[p2p-research] Building Alliances (invention vs. innovation)

J. Andrew Rogers reality.miner at gmail.com
Sat Nov 7 03:40:05 CET 2009

On Fri, Nov 6, 2009 at 4:49 PM, Paul D. Fernhout
<pdfernhout at kurtz-fernhout.com> wrote:
> To invent something takes enough money to stare out of the window for years,
> which is a lot to an individual, but not much in the scheme of things.
> To take an invention, and dominate the marketplace with it, calling it an
> innovation, that generally take a lot of capital. :-) And it seems to me,
> that is more what Andrew is talking about.

I'm actually talking about both, because in some ways they are not all
that separable in a well-functioning system. A lot of interesting
research is essentially forgotten because of incompetent (or
nonexistent) reduction to practice.

The point that you are not getting is that the various bits seem like
they could be done on the cheap, but you have to use individuals that
can do the whole thing from end to end.  Those individuals are very
rare and consequently very expensive; even in your minimum basic
income scenario, you can't force people to do the parts they don't
want to do but the work does not partition for all practical purposes.
Hell, open source software has giant implementation holes and many of
those apps have tons of volunteers and people that could legitimately
contribute if they chose to. Speaking from my own experience writing a
lot of open source code in the past, I only did the parts I wanted to
and ignored the rest.

Real software R&D doesn't produce things an ordinary programmer can
contribute to. Take, for example, sensor fusion -- a real problem --
where you merge unrelated measurements of reality into a single,
coherent model on a computer. Use cases are things like virtual
worlds, Microsoft's Photosynth, agricultural modeling in the
developing world, cloud-based relational databases, and numerous other
applications, all with severe limits based on a "simple" problem in
theoretical computer science that has been around for many decades. No
existing strategy in literature points to a solution so it will have
to be something new. So you purchase the entire body of relevant
computer science literature, analyze it, and clean-room a brand new
theoretical basis for a solution that actually works based on a
previously unknown mathematical relationship between constructs in
topology theory and join calculus with some other ideas thrown in. If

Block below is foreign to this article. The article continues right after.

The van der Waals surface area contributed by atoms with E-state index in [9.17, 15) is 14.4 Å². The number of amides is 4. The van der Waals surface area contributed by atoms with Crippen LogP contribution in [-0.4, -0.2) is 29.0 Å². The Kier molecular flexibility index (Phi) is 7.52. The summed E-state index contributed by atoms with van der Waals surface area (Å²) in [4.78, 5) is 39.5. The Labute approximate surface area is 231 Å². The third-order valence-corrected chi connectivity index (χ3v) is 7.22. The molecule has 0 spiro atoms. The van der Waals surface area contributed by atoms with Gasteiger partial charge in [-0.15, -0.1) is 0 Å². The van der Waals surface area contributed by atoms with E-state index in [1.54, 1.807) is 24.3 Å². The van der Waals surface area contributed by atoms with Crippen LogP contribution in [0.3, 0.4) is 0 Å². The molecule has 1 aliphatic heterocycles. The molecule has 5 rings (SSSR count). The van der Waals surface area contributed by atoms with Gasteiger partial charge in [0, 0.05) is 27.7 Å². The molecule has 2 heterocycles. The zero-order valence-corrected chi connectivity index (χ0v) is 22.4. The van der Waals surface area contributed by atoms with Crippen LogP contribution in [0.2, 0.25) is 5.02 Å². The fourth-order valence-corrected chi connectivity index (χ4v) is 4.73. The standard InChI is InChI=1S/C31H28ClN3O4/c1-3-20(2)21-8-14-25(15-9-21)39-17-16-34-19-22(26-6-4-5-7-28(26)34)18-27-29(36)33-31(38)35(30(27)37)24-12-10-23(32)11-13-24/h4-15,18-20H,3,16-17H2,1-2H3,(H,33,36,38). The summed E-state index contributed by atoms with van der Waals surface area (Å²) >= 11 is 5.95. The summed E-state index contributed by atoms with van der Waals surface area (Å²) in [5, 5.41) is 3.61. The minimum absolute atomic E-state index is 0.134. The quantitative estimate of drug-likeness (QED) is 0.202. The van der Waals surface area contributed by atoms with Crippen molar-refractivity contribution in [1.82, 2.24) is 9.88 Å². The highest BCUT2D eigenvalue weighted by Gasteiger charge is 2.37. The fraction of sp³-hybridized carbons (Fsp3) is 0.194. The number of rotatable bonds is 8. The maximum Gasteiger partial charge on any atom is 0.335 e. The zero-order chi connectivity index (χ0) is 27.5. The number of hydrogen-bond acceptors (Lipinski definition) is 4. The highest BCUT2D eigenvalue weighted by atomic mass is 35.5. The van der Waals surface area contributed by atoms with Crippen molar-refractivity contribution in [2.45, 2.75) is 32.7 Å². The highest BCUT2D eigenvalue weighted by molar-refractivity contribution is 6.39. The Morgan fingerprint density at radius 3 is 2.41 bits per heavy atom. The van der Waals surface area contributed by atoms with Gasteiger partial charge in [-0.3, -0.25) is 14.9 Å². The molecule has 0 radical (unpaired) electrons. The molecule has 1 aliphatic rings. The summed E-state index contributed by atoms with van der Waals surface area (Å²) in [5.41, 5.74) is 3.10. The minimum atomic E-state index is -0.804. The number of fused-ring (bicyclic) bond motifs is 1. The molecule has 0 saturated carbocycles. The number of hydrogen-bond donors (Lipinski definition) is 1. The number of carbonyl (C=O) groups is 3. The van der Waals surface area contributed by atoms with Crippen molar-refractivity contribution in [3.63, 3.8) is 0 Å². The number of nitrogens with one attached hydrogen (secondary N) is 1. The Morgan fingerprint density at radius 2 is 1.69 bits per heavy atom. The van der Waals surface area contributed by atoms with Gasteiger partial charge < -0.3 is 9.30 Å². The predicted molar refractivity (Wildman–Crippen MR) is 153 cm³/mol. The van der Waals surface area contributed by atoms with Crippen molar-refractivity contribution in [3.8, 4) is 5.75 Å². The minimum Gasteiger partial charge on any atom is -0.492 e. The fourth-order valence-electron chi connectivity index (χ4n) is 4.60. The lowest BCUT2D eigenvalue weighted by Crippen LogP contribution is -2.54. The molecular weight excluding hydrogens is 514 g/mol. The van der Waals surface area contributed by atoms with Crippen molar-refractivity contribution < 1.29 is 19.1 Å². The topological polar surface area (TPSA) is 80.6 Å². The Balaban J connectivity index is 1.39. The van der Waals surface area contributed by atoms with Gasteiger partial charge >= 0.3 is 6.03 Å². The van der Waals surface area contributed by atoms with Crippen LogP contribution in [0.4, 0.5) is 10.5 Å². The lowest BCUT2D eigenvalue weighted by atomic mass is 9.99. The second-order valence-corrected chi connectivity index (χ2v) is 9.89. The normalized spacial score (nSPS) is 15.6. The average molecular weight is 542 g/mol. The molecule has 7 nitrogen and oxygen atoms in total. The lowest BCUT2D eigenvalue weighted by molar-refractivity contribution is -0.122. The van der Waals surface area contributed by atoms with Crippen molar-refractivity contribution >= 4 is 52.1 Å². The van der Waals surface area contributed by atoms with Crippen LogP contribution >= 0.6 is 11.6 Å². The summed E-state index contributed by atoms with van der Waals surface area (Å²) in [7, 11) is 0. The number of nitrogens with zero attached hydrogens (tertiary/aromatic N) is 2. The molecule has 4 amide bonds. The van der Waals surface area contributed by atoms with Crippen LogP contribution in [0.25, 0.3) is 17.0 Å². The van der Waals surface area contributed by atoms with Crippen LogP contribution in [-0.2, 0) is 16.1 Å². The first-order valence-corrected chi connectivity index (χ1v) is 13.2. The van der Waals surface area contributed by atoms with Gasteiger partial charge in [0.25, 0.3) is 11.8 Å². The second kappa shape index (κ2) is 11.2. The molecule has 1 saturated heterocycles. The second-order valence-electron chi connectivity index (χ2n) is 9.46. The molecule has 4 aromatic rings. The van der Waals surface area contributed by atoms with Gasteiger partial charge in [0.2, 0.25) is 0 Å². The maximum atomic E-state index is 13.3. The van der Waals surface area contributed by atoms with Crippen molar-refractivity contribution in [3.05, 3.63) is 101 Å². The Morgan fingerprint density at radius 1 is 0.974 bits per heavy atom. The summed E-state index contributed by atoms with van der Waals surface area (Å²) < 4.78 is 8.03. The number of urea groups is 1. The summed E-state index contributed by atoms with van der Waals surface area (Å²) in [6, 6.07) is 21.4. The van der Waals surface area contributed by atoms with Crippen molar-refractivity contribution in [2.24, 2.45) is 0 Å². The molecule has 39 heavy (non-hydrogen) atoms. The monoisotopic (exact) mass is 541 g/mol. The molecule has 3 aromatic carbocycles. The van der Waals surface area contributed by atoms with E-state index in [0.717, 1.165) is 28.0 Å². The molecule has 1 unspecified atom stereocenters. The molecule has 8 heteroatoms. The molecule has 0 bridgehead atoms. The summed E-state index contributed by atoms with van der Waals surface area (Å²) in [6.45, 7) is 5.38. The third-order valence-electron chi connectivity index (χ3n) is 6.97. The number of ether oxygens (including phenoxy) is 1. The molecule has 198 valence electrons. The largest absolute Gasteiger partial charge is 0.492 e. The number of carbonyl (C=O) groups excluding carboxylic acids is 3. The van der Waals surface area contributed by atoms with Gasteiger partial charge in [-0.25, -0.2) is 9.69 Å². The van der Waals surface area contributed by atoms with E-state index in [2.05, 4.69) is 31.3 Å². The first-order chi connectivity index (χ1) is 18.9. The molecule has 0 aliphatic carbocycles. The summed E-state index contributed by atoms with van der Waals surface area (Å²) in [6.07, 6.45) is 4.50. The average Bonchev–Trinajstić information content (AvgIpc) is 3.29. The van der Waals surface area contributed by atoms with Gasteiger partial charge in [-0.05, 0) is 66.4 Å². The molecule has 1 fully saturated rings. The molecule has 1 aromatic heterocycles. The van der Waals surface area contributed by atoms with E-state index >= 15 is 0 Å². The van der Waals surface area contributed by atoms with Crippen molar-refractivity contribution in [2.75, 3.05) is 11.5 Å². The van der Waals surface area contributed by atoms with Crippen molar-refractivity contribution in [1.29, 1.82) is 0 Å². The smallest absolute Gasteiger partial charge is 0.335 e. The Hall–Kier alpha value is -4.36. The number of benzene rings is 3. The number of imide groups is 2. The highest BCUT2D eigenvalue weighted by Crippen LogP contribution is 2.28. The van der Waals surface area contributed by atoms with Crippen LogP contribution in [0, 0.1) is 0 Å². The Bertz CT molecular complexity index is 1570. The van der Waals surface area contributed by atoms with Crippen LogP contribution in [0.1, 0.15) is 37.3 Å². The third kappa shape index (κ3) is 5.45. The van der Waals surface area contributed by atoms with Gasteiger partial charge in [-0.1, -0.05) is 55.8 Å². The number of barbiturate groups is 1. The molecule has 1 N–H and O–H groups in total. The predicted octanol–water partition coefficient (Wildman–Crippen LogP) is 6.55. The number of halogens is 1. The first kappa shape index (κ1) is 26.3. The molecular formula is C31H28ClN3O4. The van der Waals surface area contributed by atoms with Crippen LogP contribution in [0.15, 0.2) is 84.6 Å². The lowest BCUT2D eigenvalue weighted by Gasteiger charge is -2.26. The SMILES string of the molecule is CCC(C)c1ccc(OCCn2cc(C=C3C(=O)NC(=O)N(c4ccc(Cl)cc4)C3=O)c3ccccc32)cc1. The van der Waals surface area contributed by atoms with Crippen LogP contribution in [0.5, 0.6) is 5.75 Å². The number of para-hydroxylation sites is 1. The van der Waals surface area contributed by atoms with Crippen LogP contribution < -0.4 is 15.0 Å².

you publish it, a dozen people might read it, half of which might
understand it. Your programmer basically has to be a theoretical
expert on topology theory and join calculus to correctly implement the
solution in the context of one of the above applications. That's a

In the real world no one competent volunteers to see it all the way
through because there is a lot of slog work involved and no one cares
about the whole process. Additionally people that can solve problems
like this are exceedingly rare and valuable, so they have other things
they could be doing even if it might be less valuable to society in
some absolute sense. This is an extremely effective model, and you
rapidly get results that would be nigh impossible to get any other way
because you systematically force reduction to practice, but it is also
very expensive.

> So, Google invented a search algorithm, maybe better than others at the
> time, but probably not something others would not have invented in a few
> years. But, then they partnered with people with money, and turned that into
> a big company that centralized control of the invention is an innovative
> thing.

Google's search algorithm was not original to anyone familiar with the
literature.  What was original, and ultimately made them the success
they were, was the design of their database that allowed them to scale
the way they did.  Again, all they did was take some obscure ideas in
academic literature that had never been seriously implemented in a
real system and figured out how to put them together. Any other search
company could have done the same if they had been able to get the
right set of bright polymaths working on the problem that were
familiar with some seemingly unrelated bits of literature.

And this was for a problem where the elements of a solution are widely
understood by computer science geeks.

> But, one could imagine that the people who started Google had just published
> their idea, and further, that someway was found to adapt it, in a
> "Folding at Home" distributed computer way to use idle CPU cycles and a p2p
> meshwork. We might not need Google server farms at all to do fast searches.
> But, there is not much incentive for people to spend millions or billions
> developing that idea, even if it was better and more secure and more
> democratic, because, in a captilist society, where is the profit?

There are well-understood theoretical reasons why that won't work.
Centralization was required, not a design choice. No need to look for
the profit bogeyman when simple mathematics will do.

J. Andrew Rogers

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